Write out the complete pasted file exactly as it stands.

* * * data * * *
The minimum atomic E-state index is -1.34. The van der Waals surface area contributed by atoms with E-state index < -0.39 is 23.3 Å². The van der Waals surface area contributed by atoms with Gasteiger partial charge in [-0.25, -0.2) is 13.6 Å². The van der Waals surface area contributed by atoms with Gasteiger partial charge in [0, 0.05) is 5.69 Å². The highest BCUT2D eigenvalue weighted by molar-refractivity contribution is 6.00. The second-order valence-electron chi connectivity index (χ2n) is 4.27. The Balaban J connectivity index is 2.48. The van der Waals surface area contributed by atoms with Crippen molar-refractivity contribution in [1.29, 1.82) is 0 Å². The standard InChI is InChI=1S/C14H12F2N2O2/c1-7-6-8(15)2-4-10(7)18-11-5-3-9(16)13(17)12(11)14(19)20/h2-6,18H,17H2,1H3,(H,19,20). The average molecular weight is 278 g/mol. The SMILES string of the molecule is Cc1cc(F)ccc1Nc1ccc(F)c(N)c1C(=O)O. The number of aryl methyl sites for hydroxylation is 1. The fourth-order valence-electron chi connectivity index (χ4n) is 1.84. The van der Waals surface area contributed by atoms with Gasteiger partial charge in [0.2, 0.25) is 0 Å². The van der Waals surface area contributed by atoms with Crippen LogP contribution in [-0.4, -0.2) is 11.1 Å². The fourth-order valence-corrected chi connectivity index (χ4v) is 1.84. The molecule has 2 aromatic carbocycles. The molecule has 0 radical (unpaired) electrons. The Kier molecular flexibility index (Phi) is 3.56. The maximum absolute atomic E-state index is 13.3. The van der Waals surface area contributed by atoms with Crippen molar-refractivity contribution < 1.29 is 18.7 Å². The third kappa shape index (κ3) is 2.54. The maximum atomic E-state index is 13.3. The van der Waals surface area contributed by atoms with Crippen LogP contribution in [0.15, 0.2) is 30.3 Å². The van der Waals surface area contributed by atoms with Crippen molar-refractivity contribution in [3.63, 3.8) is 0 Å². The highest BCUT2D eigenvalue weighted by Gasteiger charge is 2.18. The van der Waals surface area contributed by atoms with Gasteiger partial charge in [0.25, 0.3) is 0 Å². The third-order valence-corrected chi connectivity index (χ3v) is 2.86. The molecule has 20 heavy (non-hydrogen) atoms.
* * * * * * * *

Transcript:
The minimum atomic E-state index is -1.34. The van der Waals surface area contributed by atoms with E-state index < -0.39 is 23.3 Å². The van der Waals surface area contributed by atoms with Gasteiger partial charge in [-0.25, -0.2) is 13.6 Å². The van der Waals surface area contributed by atoms with Gasteiger partial charge in [0, 0.05) is 5.69 Å². The highest BCUT2D eigenvalue weighted by molar-refractivity contribution is 6.00. The second-order valence-electron chi connectivity index (χ2n) is 4.27. The Balaban J connectivity index is 2.48. The van der Waals surface area contributed by atoms with Crippen molar-refractivity contribution in [1.29, 1.82) is 0 Å². The standard InChI is InChI=1S/C14H12F2N2O2/c1-7-6-8(15)2-4-10(7)18-11-5-3-9(16)13(17)12(11)14(19)20/h2-6,18H,17H2,1H3,(H,19,20). The average molecular weight is 278 g/mol. The SMILES string of the molecule is Cc1cc(F)ccc1Nc1ccc(F)c(N)c1C(=O)O. The number of aryl methyl sites for hydroxylation is 1. The fourth-order valence-electron chi connectivity index (χ4n) is 1.84. The van der Waals surface area contributed by atoms with Gasteiger partial charge in [0.2, 0.25) is 0 Å². The van der Waals surface area contributed by atoms with Crippen LogP contribution in [-0.4, -0.2) is 11.1 Å². The fourth-order valence-corrected chi connectivity index (χ4v) is 1.84. The molecule has 2 aromatic carbocycles. The molecule has 0 radical (unpaired) electrons. The Kier molecular flexibility index (Phi) is 3.56. The maximum absolute atomic E-state index is 13.3. The van der Waals surface area contributed by atoms with Crippen molar-refractivity contribution < 1.29 is 18.7 Å². The third kappa shape index (κ3) is 2.54. The maximum atomic E-state index is 13.3. The van der Waals surface area contributed by atoms with Crippen LogP contribution in [0.15, 0.2) is 30.3 Å². The van der Waals surface area contributed by atoms with Crippen molar-refractivity contribution in [3.63, 3.8) is 0 Å². The highest BCUT2D eigenvalue weighted by Gasteiger charge is 2.18. The van der Waals surface area contributed by atoms with Gasteiger partial charge in [0.25, 0.3) is 0 Å². The third-order valence-corrected chi connectivity index (χ3v) is 2.86. The molecule has 20 heavy (non-hydrogen) atoms.